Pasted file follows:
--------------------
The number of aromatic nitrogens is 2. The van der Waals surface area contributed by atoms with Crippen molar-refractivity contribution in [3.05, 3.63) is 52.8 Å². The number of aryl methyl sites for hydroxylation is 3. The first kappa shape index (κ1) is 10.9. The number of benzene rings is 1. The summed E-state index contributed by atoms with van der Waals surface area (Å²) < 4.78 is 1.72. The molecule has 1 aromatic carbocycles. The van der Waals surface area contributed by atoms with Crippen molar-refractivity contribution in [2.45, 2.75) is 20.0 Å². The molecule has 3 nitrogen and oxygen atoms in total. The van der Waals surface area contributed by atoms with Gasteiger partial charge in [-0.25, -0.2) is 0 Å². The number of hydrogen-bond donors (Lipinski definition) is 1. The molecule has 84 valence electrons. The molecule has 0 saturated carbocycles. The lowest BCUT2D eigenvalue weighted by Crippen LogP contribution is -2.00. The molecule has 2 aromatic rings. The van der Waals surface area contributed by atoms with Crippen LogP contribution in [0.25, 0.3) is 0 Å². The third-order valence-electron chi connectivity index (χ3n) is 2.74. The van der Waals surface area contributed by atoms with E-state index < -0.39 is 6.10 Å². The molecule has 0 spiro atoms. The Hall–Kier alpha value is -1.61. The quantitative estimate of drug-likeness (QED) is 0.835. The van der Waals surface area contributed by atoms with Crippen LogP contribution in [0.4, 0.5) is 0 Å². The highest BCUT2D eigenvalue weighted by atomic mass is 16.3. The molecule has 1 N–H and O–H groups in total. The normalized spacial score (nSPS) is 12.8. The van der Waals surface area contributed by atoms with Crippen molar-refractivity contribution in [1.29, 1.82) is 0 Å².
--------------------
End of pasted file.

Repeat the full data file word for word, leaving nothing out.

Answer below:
The number of aromatic nitrogens is 2. The van der Waals surface area contributed by atoms with Crippen molar-refractivity contribution in [3.05, 3.63) is 52.8 Å². The number of aryl methyl sites for hydroxylation is 3. The first kappa shape index (κ1) is 10.9. The number of benzene rings is 1. The summed E-state index contributed by atoms with van der Waals surface area (Å²) < 4.78 is 1.72. The molecule has 1 aromatic carbocycles. The van der Waals surface area contributed by atoms with Crippen molar-refractivity contribution in [2.45, 2.75) is 20.0 Å². The molecule has 3 nitrogen and oxygen atoms in total. The van der Waals surface area contributed by atoms with Gasteiger partial charge in [-0.25, -0.2) is 0 Å². The number of hydrogen-bond donors (Lipinski definition) is 1. The molecule has 84 valence electrons. The molecule has 0 saturated carbocycles. The lowest BCUT2D eigenvalue weighted by Crippen LogP contribution is -2.00. The molecule has 2 aromatic rings. The van der Waals surface area contributed by atoms with Crippen LogP contribution in [0.25, 0.3) is 0 Å². The third-order valence-electron chi connectivity index (χ3n) is 2.74. The van der Waals surface area contributed by atoms with E-state index < -0.39 is 6.10 Å². The molecule has 0 spiro atoms. The Hall–Kier alpha value is -1.61. The quantitative estimate of drug-likeness (QED) is 0.835. The van der Waals surface area contributed by atoms with Crippen LogP contribution in [0.4, 0.5) is 0 Å². The highest BCUT2D eigenvalue weighted by atomic mass is 16.3. The molecule has 1 N–H and O–H groups in total. The normalized spacial score (nSPS) is 12.8. The van der Waals surface area contributed by atoms with Crippen molar-refractivity contribution in [1.29, 1.82) is 0 Å².